“Historically, districts adopted this for financial reasons,” Morton said. “They don’t stay on it for that reason. They stay on it because their community loves it. The conversation has shifted towards teacher recruitment and retention.”

At least six Nebraska districts are on a four-day week: Banner County, Conestoga, Weeping Water, Minatare, Hay Springs, and Wynot.

Nebraska schools can do this because the state measures the school year in hours: 1,032 for elementary, 1,080 for high school.

“It’s a local control decision,” said David Jespersen, Nebraska Department of Education spokesperson. “We really leave it up to the school districts…as long as they can show us the 1,032 and the 1,080.”

The four-day schedule looks different in every school district: In Weeping Water, teachers work every other Monday on professional development and classroom planning.

Banner County has turned Fridays into “optional enrichment.” Students can attend different activities like chess club, sports or driver’s ed. More than half of Banner’s 145 students attend each Friday, said superintendent Evelyn Browne.

Reiman said Weeping Water received surprisingly few questions from parents about the four-day week when it was first proposed.

Some wondered if it would extend the school year – it wouldn’t. Instead, the district extended the school day by 20 minutes.

Childcare tends to be the biggest question, said Jack Moles, executive director of the Nebraska Rural Community Schools Association.

“It ends up being a day that there are several babysitters around, because high school students don’t have class,” he said.

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The town of Weeping Water welcomes you with memories of state championship wins and losses. The school, with 299 total students in kindergarten through 12th grade, is, like many small school districts, struggling to recruit teachers. School leaders proposed the switch to a four-day week in large part to lure and keep teachers. Photo by Abiola Kosoko for the Flatwater Free Press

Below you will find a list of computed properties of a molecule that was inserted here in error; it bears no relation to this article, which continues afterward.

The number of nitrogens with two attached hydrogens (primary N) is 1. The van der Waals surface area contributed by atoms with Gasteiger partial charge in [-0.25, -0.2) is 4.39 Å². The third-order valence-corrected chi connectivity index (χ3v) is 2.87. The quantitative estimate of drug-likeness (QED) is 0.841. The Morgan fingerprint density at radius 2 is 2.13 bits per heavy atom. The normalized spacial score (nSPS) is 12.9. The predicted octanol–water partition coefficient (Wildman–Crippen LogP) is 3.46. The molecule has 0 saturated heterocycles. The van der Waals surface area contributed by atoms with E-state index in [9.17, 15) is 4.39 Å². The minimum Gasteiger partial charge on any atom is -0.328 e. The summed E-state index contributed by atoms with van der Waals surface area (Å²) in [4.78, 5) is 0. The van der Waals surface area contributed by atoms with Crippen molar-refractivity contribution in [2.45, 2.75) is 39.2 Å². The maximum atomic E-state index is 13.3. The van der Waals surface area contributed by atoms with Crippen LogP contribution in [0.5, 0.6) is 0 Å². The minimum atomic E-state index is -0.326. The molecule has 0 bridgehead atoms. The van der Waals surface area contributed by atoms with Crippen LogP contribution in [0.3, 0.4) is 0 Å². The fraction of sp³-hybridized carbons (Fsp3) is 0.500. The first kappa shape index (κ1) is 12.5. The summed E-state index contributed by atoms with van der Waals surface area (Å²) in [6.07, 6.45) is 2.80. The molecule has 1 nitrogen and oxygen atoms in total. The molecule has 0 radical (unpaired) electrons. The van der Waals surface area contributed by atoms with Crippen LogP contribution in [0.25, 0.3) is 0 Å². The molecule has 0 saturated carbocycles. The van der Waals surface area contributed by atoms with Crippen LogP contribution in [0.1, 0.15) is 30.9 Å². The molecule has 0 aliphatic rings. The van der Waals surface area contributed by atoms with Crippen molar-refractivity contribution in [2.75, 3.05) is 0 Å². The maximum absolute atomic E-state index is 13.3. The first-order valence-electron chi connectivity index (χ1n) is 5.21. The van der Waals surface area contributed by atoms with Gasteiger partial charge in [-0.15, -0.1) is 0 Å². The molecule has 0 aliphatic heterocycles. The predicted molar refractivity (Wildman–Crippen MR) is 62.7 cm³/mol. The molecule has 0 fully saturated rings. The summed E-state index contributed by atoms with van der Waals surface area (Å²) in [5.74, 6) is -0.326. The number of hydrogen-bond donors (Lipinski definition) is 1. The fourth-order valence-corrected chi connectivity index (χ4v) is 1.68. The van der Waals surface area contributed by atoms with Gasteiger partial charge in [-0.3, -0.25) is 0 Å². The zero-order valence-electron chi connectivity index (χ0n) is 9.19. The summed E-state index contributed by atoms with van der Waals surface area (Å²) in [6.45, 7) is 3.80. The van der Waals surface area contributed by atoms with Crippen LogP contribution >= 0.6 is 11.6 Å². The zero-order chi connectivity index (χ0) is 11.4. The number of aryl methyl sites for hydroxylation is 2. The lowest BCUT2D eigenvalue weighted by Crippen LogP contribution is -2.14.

Blake Henderson, a Weeping Water junior, now splits her Mondays between babysitting and college-level courses.

Mondays are “doctor days,” her mother Anne said, when the family schedules appointments without worrying about school.

At first, Anne Henderson worried the four-day week would interrupt her work-from-home schedule. But the family has fallen into a routine. Her two younger children do their chores and homework while she works.

At school, it seems like teachers feel “lighter,” Henderson said. Bristol Wenzl, Weeping Water’s elementary principal, agreed.

“When [the superintendent] sent out the email, you could just see the morale lift instantly last spring,” Wenzl said.

Before, Tracy Weber, a Weeping Water English teacher, would spend each Sunday afternoon prepping for the week. This year, she grades and plans on Mondays.

“I’m just happier as a teacher, because I have more time for my family,” she said. “I feel more prepared to teach. And I’m a better teacher for it.”

She thinks the new schedule will help prevent burnout among older teachers. And she thinks it’ll help attract younger teachers at a time when Nebraska schools desperately need them.

According to a survey, this year, the state faced 769 unfilled teacher positions – meaning the job was either vacant or filled by someone unqualified. Some 208 positions were simply vacant, more than triple last year’s number.